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Average house prices rebound following post-Brexit vote dip

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UK house prices recovered slightly in the past month, having fallen 2 per cent in the previous two months, according the latest Rightmove House Price Index.

The average price of a property coming onto the market in the month to mid-September was up 0.7 per cent, or £2,277, to a national average of £306,499. This is a rise of 1.2 per cent on the month to mid-August, when average prices stood at £304,222.

House prices rose 4 per cent in the year to mid-September, according to the index. The report says the price rise ‘starkly illustrates the continuing affordability plight of first-time buyers who typically dominate the lower-end property sector.’

Rightmove director and housing market analyst Miles Shipside says: “Some of those trying to get onto the property ladder may have wistfully listened to speculation of lower prices in a post-Brexit Britain.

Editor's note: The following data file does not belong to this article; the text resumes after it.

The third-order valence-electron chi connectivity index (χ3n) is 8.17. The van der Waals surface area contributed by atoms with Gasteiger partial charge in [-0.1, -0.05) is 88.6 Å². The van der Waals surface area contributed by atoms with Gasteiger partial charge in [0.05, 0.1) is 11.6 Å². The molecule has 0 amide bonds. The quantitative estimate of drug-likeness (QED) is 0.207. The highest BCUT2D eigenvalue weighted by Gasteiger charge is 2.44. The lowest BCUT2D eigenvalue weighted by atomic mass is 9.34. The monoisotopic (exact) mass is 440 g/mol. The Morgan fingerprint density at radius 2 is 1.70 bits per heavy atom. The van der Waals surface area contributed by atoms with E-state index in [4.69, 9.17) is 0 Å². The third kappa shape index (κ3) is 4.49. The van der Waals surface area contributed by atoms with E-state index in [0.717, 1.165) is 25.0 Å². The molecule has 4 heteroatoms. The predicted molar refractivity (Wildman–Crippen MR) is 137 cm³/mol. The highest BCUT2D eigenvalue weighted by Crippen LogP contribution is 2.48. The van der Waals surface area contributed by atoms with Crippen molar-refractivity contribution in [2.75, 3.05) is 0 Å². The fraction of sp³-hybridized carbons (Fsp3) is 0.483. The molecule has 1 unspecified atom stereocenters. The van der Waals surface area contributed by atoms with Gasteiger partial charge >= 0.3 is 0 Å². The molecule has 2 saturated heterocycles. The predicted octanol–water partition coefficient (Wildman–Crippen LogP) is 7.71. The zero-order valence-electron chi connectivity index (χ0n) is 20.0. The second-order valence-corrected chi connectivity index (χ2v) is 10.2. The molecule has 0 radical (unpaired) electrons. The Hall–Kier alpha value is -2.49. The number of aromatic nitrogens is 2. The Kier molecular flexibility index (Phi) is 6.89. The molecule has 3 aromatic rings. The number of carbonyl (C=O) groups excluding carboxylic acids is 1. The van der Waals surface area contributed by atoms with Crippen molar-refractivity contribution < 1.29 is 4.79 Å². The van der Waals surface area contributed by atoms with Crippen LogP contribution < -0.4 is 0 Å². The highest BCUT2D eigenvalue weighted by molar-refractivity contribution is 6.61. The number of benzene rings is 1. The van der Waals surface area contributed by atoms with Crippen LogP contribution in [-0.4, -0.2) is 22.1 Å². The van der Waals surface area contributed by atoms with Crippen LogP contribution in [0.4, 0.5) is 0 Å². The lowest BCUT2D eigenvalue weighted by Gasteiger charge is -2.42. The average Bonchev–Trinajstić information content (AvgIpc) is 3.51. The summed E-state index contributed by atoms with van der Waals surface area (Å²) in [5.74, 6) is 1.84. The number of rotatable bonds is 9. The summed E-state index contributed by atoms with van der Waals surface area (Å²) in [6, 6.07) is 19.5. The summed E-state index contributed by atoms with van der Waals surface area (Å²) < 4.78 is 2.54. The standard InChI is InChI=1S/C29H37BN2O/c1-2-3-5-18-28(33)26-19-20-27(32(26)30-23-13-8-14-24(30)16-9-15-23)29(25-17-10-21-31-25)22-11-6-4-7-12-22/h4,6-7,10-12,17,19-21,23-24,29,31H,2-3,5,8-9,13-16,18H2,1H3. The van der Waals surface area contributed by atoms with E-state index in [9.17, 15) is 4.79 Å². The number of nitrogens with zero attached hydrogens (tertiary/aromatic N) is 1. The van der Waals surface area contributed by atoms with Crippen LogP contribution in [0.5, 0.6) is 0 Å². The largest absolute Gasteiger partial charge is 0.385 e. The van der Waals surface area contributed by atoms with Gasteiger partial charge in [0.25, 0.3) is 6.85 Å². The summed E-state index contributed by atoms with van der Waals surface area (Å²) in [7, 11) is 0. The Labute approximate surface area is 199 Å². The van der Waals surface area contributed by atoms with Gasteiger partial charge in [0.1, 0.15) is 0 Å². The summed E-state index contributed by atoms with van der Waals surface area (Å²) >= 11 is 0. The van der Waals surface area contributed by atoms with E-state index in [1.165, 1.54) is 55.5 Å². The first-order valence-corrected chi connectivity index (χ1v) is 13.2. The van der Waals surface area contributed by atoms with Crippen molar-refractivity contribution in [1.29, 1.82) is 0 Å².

“While the referendum result has created additional downwards price pressure in some upper segments of the market that were already slowing, those who do not own a home and arguably have the greatest housing need are now finding it harder to achieve their goal.”

Shipside points out that houses in the first-time buyer target market, with two bedrooms or fewer, have jumped an average of £6,000 in price in the past month.

Excluding inner London, the average house asking price in the UK for first-time buyers was £194,477 and £258,836 for second-steppers. At the top end of the market the average price was £545,387.

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